Rise in Teen Traffic Fatalities Suggests More Work Needed to Prevent Unsafe Teen Driving
While drivers of all ages suffer severe injuries and wrongful death in motor vehicle accidents, novice teen drivers are more likely to be involved in a car accident because of their lack of experience and/or maturity.
Traffic safety laws aimed at curbing some of the most dangerous driving practices by teen drivers have yielded reductions in fatal traffic accidents in recent years.
However, a report by the Governors Highway Safety Association indicates that teen traffic fatalities rose sharply during the first half of 2012. Traffic fatalities involving teen drivers rose by 19 percent during this period when compared to the same timeframe the previous year. While 107 sixteen-year-old drivers died in car accidents from the period of January to June in 2012, there were only 86 traffic fatalities for this age group during the same period the prior year. Similarly, the number of seventeen-year-olds that died in traffic collisions rose from 116 to 133.
A traffic safety expert commenting on the report indicated that changes in technology may explain the sudden increase. While Georgia and other states have passed laws to discourage teens from using cell phones when driving, the increasing number of devices and vast array of applications may entice teen drivers to disregard these traffic safety laws. There are literally millions of “apps” for android smart phones and iPhones that include games, GPS and multimedia players. The continued popularity of social media networks that encourage teens to constantly update their status may also contribute to the problem.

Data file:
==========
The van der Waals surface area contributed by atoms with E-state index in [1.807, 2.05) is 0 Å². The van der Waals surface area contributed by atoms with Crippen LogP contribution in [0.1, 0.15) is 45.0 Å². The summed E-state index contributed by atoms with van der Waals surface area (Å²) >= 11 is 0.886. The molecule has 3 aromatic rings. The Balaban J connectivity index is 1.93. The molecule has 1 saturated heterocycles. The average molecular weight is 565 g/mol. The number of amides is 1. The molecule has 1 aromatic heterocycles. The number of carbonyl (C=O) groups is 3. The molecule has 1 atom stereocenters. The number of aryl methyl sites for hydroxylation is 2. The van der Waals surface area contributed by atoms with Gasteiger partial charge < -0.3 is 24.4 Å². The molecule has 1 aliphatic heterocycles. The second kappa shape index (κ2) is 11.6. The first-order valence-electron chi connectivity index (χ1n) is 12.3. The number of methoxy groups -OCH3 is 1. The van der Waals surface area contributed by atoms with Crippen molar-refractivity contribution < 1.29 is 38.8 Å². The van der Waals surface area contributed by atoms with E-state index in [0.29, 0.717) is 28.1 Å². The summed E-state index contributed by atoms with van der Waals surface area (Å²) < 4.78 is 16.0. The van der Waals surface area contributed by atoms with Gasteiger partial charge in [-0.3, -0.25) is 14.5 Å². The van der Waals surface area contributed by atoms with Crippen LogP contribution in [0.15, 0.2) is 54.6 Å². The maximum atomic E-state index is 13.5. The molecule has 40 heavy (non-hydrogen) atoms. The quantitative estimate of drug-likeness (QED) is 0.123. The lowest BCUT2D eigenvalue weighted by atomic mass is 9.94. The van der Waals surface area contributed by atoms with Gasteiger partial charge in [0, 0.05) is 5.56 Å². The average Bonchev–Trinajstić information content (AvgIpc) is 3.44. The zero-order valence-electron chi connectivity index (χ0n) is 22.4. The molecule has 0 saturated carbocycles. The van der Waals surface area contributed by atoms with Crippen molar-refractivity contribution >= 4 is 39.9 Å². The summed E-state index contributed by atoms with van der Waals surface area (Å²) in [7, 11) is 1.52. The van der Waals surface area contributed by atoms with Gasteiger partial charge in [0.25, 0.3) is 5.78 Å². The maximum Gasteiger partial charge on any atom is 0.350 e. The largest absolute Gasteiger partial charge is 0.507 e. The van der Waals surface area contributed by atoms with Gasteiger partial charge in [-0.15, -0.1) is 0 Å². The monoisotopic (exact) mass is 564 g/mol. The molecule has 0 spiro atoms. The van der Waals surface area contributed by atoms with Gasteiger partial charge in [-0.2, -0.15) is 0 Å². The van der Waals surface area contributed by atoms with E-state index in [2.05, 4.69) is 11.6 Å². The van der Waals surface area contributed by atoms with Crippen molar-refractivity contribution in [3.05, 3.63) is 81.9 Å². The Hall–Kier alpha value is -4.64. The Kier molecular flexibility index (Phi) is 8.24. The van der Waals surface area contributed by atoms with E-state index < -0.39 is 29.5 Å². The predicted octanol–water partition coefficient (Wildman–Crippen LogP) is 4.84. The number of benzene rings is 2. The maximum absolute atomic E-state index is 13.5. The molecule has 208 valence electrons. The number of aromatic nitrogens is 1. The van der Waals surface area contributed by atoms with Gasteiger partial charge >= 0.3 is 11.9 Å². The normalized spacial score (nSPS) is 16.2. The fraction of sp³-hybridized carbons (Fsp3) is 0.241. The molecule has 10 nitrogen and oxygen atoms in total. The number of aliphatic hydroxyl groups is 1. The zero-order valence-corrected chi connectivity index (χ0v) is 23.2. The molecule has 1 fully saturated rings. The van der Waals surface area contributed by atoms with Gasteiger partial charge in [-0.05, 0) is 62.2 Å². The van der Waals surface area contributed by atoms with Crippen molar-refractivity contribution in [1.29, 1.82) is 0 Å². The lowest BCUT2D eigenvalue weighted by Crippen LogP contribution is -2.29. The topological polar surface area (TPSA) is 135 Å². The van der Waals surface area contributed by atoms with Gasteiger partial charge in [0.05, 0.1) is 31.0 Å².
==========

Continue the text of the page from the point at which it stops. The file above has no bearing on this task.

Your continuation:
While this increase is bad news, the general trend during recent years suggests that limitations on novice drivers seem to be having a positive impact. Georgia has a graduated licensing system that imposes restrictions on novice drivers that include restricting passengers and a ban on nighttime driving. Georgia also is a “zero tolerance” state in terms of DUI for drivers under the age of 21. A teenager who drives with any measurable amount of alcohol in Georgia commits an underage DUI offense.
These laws have reduced teen driving distractions and teen drinking and driving, which has yielded positive results in recent years. The number of traffic-related fatalities among 16 and 17 year olds declined by fifty percent in 2011 from 2000 levels. The sudden surge in the other direction is a reminder that states must continue to enact stronger measures aimed at discouraging unsafe driving practices by novice teen drivers. The relatively mild penalties along with challenges in enforcing the ban on text messaging and calling on cell phones has diminished the effectiveness of teen bans on using mobile devices while driving.
If you or a family member has suffered serious injury or you have lost a loved one, our experienced Georgia accident attorneys at Montlick and Associates are available to provide effective legal representation to clients throughout all of Georgia and the Southeast, including but not limited to Albany, Athens, Atlanta, Augusta, Columbus, Gainesville, Macon, Marietta, Rome, Roswell, Savannah, Smyrna, Valdosta, Warner Robins and all smaller cities and rural areas in the state.
No matter where you are located our attorneys are just a phone call away, and we will even come to you. Call us 24 hours a day/7 days a week for your Free Consultation at 1-800-LAW-NEED (1-800-529-6333). You can also visit us online at www.montlick.com and use our Free Case Evaluation Form or 24-hour Live Online Chat.